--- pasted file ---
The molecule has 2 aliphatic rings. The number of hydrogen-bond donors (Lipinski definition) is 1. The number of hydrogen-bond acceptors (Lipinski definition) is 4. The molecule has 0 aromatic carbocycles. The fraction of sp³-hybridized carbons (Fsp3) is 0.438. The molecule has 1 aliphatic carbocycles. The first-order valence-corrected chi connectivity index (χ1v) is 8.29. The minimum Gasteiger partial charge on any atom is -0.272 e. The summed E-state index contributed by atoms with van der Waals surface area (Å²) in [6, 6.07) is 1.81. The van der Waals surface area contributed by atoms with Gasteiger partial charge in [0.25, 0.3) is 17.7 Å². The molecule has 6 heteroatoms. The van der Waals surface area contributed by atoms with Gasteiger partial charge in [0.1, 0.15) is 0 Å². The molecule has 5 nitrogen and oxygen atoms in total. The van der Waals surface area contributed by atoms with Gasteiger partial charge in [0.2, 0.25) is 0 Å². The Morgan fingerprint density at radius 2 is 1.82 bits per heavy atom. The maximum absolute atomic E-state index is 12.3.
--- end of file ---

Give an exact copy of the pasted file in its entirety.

The molecule has 2 aliphatic rings. The number of hydrogen-bond donors (Lipinski definition) is 1. The number of hydrogen-bond acceptors (Lipinski definition) is 4. The molecule has 0 aromatic carbocycles. The fraction of sp³-hybridized carbons (Fsp3) is 0.438. The molecule has 1 aliphatic carbocycles. The first-order valence-corrected chi connectivity index (χ1v) is 8.29. The minimum Gasteiger partial charge on any atom is -0.272 e. The summed E-state index contributed by atoms with van der Waals surface area (Å²) in [6, 6.07) is 1.81. The van der Waals surface area contributed by atoms with Gasteiger partial charge in [0.25, 0.3) is 17.7 Å². The molecule has 6 heteroatoms. The van der Waals surface area contributed by atoms with Gasteiger partial charge in [0.1, 0.15) is 0 Å². The molecule has 5 nitrogen and oxygen atoms in total. The van der Waals surface area contributed by atoms with Gasteiger partial charge in [0.2, 0.25) is 0 Å². The Morgan fingerprint density at radius 2 is 1.82 bits per heavy atom. The maximum absolute atomic E-state index is 12.3.